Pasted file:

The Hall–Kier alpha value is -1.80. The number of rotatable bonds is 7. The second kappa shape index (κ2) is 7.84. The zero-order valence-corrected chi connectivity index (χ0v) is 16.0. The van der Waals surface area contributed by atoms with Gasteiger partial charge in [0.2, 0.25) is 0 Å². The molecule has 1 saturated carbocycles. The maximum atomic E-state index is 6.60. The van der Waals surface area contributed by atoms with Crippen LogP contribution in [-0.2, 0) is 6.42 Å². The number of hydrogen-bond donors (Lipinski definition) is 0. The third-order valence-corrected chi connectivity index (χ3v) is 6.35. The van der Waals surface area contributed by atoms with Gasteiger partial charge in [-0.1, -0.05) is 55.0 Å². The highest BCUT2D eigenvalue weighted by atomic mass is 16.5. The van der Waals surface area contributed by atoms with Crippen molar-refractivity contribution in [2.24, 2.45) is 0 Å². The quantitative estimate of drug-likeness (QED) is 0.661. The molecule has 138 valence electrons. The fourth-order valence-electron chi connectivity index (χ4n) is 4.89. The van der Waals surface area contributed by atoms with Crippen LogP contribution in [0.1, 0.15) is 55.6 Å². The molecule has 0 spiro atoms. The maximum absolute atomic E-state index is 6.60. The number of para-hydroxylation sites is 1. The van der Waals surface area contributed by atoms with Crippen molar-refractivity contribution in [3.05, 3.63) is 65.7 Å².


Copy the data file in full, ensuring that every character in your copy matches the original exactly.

The Hall–Kier alpha value is -1.80. The number of rotatable bonds is 7. The second kappa shape index (κ2) is 7.84. The zero-order valence-corrected chi connectivity index (χ0v) is 16.0. The van der Waals surface area contributed by atoms with Gasteiger partial charge in [0.2, 0.25) is 0 Å². The molecule has 1 saturated carbocycles. The maximum atomic E-state index is 6.60. The van der Waals surface area contributed by atoms with Crippen LogP contribution in [-0.2, 0) is 6.42 Å². The number of hydrogen-bond donors (Lipinski definition) is 0. The third-order valence-corrected chi connectivity index (χ3v) is 6.35. The van der Waals surface area contributed by atoms with Gasteiger partial charge in [-0.1, -0.05) is 55.0 Å². The highest BCUT2D eigenvalue weighted by atomic mass is 16.5. The van der Waals surface area contributed by atoms with Crippen molar-refractivity contribution in [2.24, 2.45) is 0 Å². The quantitative estimate of drug-likeness (QED) is 0.661. The molecule has 138 valence electrons. The fourth-order valence-electron chi connectivity index (χ4n) is 4.89. The van der Waals surface area contributed by atoms with Crippen LogP contribution in [0.1, 0.15) is 55.6 Å². The molecule has 0 spiro atoms. The maximum absolute atomic E-state index is 6.60. The number of para-hydroxylation sites is 1. The van der Waals surface area contributed by atoms with Crippen molar-refractivity contribution in [3.05, 3.63) is 65.7 Å².